The U.S. Department of Labor recently announced regulations that will allow for the expansion of Association Health Plans (AHPs). But what exactly are AHPs, and what do they mean for small businesses?
Essentially, AHPs allow small businesses to band together to purchase health insurance. The definition of a small business varies by state, with most states capping it at 50 employees, and California, Colorado, New York, and Vermont at 100 employees. While we have seen efforts to promote AHPs since the 1980s, the new rules are unique in that they also allow sole proprietors – or someone who owns an unincorporated business by themselves – to join the associations. Previously, sole proprietors could only buy individual coverage, but now they have the option of participating in the association plans.
The new rules allow carriers to introduce AHPs as early as September 2018, so we may see plans on the market as soon as this fall and early next year.
According to the U.S. Small Business Administration there are over 5 million small businesses in the United States, which in total employs almost 40 million people. There are also about 23 million sole proprietorships which will likely continue to increase along with the growth of the gig economy and number of freelancers in the workforce. The expansion of AHPs, therefore, has the potential to impact the lives of a huge number of people.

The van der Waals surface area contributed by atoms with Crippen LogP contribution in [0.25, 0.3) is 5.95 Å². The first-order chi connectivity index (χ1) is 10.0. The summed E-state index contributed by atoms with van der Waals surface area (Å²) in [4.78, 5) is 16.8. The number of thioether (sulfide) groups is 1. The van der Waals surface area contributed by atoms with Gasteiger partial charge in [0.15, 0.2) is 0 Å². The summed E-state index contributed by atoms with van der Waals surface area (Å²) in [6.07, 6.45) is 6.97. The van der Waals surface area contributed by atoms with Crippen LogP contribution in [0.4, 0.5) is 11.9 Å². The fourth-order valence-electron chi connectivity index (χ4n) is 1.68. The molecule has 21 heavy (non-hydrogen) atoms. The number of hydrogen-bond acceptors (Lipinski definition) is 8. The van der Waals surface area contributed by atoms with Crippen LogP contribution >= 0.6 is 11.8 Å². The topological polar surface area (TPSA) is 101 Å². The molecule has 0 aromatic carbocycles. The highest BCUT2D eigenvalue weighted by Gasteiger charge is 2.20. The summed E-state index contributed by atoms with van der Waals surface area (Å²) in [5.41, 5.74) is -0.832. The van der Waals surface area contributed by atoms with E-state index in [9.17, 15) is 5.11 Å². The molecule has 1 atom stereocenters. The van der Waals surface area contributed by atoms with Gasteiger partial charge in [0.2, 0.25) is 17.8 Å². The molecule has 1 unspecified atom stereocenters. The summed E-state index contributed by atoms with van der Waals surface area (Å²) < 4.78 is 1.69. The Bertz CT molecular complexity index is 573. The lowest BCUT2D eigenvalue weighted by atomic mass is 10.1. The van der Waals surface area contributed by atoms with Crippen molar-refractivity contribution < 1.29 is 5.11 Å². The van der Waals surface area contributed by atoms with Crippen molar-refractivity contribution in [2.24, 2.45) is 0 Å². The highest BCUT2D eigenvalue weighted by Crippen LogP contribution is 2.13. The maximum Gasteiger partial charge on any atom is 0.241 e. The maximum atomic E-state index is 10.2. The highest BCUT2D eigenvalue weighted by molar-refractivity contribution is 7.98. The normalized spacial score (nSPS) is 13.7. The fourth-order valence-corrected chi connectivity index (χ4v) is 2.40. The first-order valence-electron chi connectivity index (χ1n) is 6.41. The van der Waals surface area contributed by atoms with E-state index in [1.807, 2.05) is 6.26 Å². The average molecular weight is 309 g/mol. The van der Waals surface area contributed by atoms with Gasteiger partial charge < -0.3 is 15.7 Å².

Today, there are more than 35,000 associations in the United States organized by geography (state or greater metropolitan area) or industry. Some examples include your local Chamber of Commerce, the National Restaurant Association, and the National Writers Union. Existing associations can be grandfathered in under the new AHP regulations, but new associations will have to meet the following criteria: 1) be in the same geographic area or the same industry and 2) have another business purpose other than offering health insurance.
Existing options for these small businesses and sole proprietors aren’t going away. Small businesses can still participate in the small group market and Small Business Health Options Program (SHOP), while sole proprietors will still be able to purchase individual coverage. AHPs will just add another layer of choice to the market.
AHPs provide small businesses with the opportunity to offer health insurance at lower premiums, which is important because cost is one of their main concerns Healthcare costs are an issue for almost everyone, but are especially significant for small businesses, which are usually juggling between growing their business and paying for increasing costs of growing their team. AHPs are likely to provide lower premium options for two reasons: 1) they are exempt from requirements to cover the ten essential benefits required by the Affordable Care Act, and 2) the law allows for more flexibility in the way AHP premiums are set.
Thus, AHPs allow some small businesses to be able to offer health plans with lower premiums. In turn, these lower premiums may mean that businesses can offer insurance to their employees when previously they could not afford to do so.